The American Remake Of ‘The Slap’ Is Kind Of Terrible
Americans remaking Australian TV shows. When will they learn.
Back in 2008 Australian author Christos Tsiolkas released his novel The Slap, to bucketloads of controversy and debate. Set in suburban Melbourne, the titular “Slap” referred to the book’s main plot point: the moment Greek man Harry hits four-year-old brat Hugo — a boy who is not his child — during a cricket game at an everyday Australian birthday barbecue, with the fallout constituting most of the book’s narrative.
Aside from being nominated by the UK’s Literary Review for the Bad Sex in Literature Award (which is totally justified) and Tsiolkas accused of being “unbelievably misogynistic” (also justified), the novel took a hard look at the cultural changes in contemporary Australia, multiculturalism and, mainly, the moral questions of slapping a child that is not your own, something that has changed over the years.
Naturally a TV adaptation was imminent, and the 2011 ABC miniseries continued to polarise viewers as it did readers. Still exploring the contentious issues of fidelity, racism and classism, the miniseries did not avoid the themes of the book, still focusing on critiquing middle-class Australia, domestic violence and the place of migrants and migrant families in a culturally aware society. At the time the series had near-universal acclaim, with The Age saying that the pilot was a “deftly written 55 minutes of television that keeps faith with Tsiolkas’ desire to portray today’s Melbourne” and Film Blerg calling it “captivating and hard-hitting television that took an unflinching look at contemporary Australia.”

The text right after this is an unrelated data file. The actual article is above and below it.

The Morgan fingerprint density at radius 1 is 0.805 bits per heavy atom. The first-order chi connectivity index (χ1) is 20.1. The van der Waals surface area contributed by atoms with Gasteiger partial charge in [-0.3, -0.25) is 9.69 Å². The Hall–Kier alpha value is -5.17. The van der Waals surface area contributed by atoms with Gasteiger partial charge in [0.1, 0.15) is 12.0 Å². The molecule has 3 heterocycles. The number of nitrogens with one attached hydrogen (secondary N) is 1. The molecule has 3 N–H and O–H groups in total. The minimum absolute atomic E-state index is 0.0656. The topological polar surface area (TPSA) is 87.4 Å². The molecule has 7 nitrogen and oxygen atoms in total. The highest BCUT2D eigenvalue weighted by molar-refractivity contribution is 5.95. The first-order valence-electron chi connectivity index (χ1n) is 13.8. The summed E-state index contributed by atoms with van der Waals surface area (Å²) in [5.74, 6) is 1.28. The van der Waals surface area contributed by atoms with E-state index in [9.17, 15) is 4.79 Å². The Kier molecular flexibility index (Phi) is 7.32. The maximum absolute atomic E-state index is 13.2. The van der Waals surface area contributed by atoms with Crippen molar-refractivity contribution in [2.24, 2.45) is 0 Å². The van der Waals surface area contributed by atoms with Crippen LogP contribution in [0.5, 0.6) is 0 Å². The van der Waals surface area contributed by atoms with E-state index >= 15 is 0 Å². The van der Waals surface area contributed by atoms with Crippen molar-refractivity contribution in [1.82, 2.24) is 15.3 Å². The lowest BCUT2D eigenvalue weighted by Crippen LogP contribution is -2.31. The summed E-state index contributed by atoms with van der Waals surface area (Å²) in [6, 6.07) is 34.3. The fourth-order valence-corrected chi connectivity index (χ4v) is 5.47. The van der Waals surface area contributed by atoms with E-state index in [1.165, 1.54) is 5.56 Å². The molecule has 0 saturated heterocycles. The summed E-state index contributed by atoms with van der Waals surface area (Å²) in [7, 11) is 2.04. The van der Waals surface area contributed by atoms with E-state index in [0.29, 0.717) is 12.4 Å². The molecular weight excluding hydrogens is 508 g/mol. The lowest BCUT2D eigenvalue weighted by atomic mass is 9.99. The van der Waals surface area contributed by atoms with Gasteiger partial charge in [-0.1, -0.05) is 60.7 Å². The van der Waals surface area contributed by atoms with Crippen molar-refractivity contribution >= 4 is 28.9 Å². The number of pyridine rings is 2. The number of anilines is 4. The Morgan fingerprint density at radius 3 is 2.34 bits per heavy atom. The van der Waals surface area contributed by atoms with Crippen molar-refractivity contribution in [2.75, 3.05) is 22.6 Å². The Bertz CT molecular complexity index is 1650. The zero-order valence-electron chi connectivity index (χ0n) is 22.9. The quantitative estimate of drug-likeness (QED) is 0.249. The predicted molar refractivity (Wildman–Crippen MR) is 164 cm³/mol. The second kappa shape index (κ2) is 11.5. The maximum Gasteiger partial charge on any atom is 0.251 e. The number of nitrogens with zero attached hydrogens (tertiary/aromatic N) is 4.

Lost In Translation: An Australian Story In An American Setting
Taking into account the nature of the plot and the fact that the novel was able to capture specific parts of Australian society and culture that hadn’t been properly explored before, it’s no surprise that the new Americanised series, which premiered last week on NBC, has received mixed reviews. Having reviewed the pilot “Hector” and the sophomore episode “Harry”, The Atlantic called the series “a work of ostentatious faux-prestige” and a “yuppie hellstorm,” while The Hollywood Reporter said: “Whatever The Slap may have been in previous iterations, it’s flat-out annoying in this one”. The AV Club said that it felt “more like a cable show that made a wrong turn at Albuquerque” while Time said the show “has the ideas and the assembled talent to make a better, subtler character exploration,” but suffered from “hamhanded characterisation.”
Unfortunately, the critics aren’t wrong. Many things have changed in the move from Australia to the US. The first major one is moving the action from suburban Melbourne to Brooklyn, New York, which clouds the fact that the opening environment where the slap itself occurs is quintessentially Australian. The barbecue, the backyard cricket, the extensive alcohol and the simplicity of an outdoor summer birthday are lost in translation when the setting is moved to Brooklyn, with the replacements being a baseball bat and some all-American wine – not exactly the best American equivalent of an Aussie BBQ.